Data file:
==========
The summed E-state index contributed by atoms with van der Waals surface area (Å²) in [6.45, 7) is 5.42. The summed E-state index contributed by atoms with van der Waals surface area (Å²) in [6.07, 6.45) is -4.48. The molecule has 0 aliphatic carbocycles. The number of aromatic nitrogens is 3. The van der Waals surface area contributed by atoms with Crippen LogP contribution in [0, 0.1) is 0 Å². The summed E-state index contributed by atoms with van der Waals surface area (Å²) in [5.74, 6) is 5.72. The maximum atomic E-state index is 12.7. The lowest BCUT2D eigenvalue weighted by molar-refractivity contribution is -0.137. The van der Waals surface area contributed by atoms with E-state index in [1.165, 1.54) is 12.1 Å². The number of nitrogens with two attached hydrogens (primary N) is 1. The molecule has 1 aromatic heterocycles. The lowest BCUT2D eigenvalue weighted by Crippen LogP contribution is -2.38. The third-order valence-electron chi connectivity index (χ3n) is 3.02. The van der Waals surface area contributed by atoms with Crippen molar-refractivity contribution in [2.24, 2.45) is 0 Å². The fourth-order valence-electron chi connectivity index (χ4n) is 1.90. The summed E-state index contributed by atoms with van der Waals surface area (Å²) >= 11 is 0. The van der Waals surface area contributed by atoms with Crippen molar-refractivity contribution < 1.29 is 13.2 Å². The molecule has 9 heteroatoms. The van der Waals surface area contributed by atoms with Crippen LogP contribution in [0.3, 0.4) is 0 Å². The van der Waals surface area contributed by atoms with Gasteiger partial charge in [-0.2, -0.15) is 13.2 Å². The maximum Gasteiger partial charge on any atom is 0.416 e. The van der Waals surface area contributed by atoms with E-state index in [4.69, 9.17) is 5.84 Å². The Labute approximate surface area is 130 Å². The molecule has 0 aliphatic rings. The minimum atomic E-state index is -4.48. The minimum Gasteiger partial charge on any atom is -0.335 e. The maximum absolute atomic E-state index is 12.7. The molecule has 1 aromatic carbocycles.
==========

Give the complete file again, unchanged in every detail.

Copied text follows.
The summed E-state index contributed by atoms with van der Waals surface area (Å²) in [6.45, 7) is 5.42. The summed E-state index contributed by atoms with van der Waals surface area (Å²) in [6.07, 6.45) is -4.48. The molecule has 0 aliphatic carbocycles. The number of aromatic nitrogens is 3. The van der Waals surface area contributed by atoms with Crippen LogP contribution in [0, 0.1) is 0 Å². The summed E-state index contributed by atoms with van der Waals surface area (Å²) in [5.74, 6) is 5.72. The maximum atomic E-state index is 12.7. The lowest BCUT2D eigenvalue weighted by molar-refractivity contribution is -0.137. The van der Waals surface area contributed by atoms with E-state index in [1.165, 1.54) is 12.1 Å². The number of nitrogens with two attached hydrogens (primary N) is 1. The molecule has 1 aromatic heterocycles. The lowest BCUT2D eigenvalue weighted by Crippen LogP contribution is -2.38. The third-order valence-electron chi connectivity index (χ3n) is 3.02. The van der Waals surface area contributed by atoms with Crippen molar-refractivity contribution in [2.24, 2.45) is 0 Å². The fourth-order valence-electron chi connectivity index (χ4n) is 1.90. The summed E-state index contributed by atoms with van der Waals surface area (Å²) >= 11 is 0. The van der Waals surface area contributed by atoms with Crippen molar-refractivity contribution < 1.29 is 13.2 Å². The molecule has 9 heteroatoms. The van der Waals surface area contributed by atoms with Crippen LogP contribution in [0.3, 0.4) is 0 Å². The van der Waals surface area contributed by atoms with Gasteiger partial charge in [-0.2, -0.15) is 13.2 Å². The maximum Gasteiger partial charge on any atom is 0.416 e. The van der Waals surface area contributed by atoms with E-state index in [4.69, 9.17) is 5.84 Å². The Labute approximate surface area is 130 Å². The molecule has 0 aliphatic rings. The minimum atomic E-state index is -4.48. The minimum Gasteiger partial charge on any atom is -0.335 e. The maximum absolute atomic E-state index is 12.7. The molecule has 1 aromatic carbocycles.